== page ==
Is there a risk to delaying hip replacement surgery?It is not unusual to wish to put off major surgery for as long as possible. As well as having concerns about the procedure itself and the associated risks, many patients are apprehensive about the necessary downtime after the surgery and the upheaval that will bring.

With joint replacement surgery in particular, there is often a desire to delay the procedure, as London hip and knee surgeon Mr Simon Bridle knows only too well.

When a patient has been suffering with joint pain for some time, it may seem that putting off surgery by a few months will only be extending the current suffering. But are there unseen risks involved in delaying a hip replacement procedure?

Risks of delaying total hip replacement

It is fair to say that delaying joint replacement surgery by a few months will probably not create major problems. However, it is important to be appraised of all the facts when considering having – or delaying – any form of surgery, and there are some complications associated with a prolonged postponement of total hip replacement surgery. It is always a good idea to speak to your surgeon before making any major decision around hip replacement surgery.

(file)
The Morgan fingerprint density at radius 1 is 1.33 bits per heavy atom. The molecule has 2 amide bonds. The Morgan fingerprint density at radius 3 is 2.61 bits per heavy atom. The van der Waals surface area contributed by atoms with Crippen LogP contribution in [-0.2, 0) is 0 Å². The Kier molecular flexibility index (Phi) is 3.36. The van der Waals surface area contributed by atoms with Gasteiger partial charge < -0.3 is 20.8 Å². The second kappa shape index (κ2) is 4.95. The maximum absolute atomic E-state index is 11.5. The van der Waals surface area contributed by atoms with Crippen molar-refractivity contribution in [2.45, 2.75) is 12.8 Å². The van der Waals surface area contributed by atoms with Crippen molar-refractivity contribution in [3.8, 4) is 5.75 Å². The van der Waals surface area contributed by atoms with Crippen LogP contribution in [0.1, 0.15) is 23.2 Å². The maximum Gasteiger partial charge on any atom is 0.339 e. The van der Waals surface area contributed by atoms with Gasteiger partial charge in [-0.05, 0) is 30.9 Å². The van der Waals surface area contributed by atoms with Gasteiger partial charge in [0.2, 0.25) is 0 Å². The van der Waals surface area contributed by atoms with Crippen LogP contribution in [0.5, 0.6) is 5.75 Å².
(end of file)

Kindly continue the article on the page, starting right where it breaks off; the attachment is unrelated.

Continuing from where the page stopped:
Problems with the joint itself

Depending on your particular hip problem, there is a possibility that the problem will worsen over time. This can mean that a deformity of the joint progresses – although this is generally a gradual process, that joint stiffness increases, or that the muscles surrounding the joint become weaker as you are using your hip less. Sometimes progressive damage to the joint makes the surgery more complex and recovery longer.

Compensatory problems

When you have pain in one hip, the natural tendency is to put more pressure on other joints. There is very little clinical data to support the theory of compensatory joint problems, but anecdotal evidence is common: many patients who visit Mr Simon Bridle’s London hip clinic experience back problems and pain in other joints, as well as the affected hip. The longer surgery is delayed, the greater the chance that this pain, as well as the pain in the affected hip, will increase.

General health problems

Increasing levels of disability with progressive hip arthritis leads to a more sedentary existence and will have an effect on patients’ general health. They tend to lose physical fitness and put on weight and this can have an effect on the heart and lungs, as well as other body systems. Prolonged use of pain killers can also have an effect on the kidneys. All this can increase the small risk of complications associated with surgery.